One of the reasons for keeping this year’s Summer Davos meeting in China is because China plays an extremely important role as world leader in sustainable and green development. In 2016, the world’s biggest issuer of green bonds was the Shanghai Pudong Development Bank. However, China is facing environmental challenges, including smog, which is becoming a major issue in most metropolitan cities around the world. Therefore, the 2017 Summer Davos meeting’s top priority focus will be on solving environmental issues, such as smog, in order to improve the urban air quality of populous cities.

Annual Meeting of the New Champions 2017 Dalian Welcome Board
Annual Meeting of the New Champions 2017 Dalian

The WEF committee believes that global cooperation can be created between public and private sectors in order to create new alliances and counter the existing environmental issues and prevent the rise of further environmental problems in the future. By establishing cooperation between firms in the public and private sectors, the members of the WEF assume that they can demonstrate collaborations, instead of isolation, to the younger generation and attain benefits to all in the future.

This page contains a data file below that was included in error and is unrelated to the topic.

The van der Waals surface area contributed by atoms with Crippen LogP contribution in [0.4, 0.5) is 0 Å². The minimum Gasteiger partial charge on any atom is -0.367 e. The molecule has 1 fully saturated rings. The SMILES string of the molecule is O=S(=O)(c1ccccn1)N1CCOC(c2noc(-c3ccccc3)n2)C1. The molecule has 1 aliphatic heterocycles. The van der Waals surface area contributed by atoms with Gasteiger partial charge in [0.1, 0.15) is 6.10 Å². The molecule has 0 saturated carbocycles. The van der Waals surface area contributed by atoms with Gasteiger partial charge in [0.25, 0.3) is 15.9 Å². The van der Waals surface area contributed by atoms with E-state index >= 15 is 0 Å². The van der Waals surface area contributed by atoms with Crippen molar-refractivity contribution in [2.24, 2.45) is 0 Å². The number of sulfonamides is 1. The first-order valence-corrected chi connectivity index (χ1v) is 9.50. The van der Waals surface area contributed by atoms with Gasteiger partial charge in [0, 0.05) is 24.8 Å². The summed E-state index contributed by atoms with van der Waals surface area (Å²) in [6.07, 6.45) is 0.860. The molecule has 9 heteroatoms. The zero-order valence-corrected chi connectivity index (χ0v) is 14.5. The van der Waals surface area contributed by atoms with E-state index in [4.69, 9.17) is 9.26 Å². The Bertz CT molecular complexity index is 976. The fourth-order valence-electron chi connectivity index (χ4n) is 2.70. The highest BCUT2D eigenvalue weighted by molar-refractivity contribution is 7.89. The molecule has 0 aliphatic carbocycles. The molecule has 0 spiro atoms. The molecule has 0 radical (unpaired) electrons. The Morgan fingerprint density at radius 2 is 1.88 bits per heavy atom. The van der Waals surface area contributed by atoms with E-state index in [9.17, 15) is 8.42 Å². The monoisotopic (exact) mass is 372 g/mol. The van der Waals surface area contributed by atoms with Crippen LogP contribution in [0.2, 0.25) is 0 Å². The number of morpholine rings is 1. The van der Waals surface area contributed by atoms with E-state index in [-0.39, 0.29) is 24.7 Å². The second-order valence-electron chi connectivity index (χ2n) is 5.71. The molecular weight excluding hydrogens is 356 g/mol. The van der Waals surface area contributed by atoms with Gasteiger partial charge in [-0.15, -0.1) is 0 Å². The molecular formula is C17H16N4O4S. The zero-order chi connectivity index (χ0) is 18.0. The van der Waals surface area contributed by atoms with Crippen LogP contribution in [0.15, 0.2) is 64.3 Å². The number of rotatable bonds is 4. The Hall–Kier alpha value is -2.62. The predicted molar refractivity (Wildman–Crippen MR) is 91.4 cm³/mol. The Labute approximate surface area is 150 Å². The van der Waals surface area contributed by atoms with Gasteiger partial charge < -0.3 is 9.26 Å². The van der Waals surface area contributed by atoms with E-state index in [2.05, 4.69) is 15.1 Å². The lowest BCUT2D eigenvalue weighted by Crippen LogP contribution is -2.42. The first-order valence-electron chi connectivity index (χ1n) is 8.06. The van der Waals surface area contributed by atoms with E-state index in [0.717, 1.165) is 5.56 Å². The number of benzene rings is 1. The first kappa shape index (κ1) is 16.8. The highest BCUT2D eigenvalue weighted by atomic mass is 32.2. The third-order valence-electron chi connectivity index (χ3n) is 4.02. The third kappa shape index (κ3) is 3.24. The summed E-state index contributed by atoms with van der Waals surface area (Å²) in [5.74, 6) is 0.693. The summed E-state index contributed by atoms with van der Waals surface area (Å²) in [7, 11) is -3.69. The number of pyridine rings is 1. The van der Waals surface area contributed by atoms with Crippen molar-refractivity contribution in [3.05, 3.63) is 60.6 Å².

Further plans that the members propose to carry out after the 2017 WEF meeting, include investment in green energy, green infrastructure, green transportation and they believe that having a circular economy is fundamental to raise the level of economic growth. Furthermore, China’s goal is to highlight the idea of sustainability and innovation alongside with strong Chinese characteristics and an international appeal. The annual World Economic Forum helps to unite the existing and new fast-growing organisations, which shape the future of business and society. It is an event that highlights relevant global challenges from economic, societal, environmental and political backgrounds, and encourages its members to act in a way that will benefit to everyone in the long run.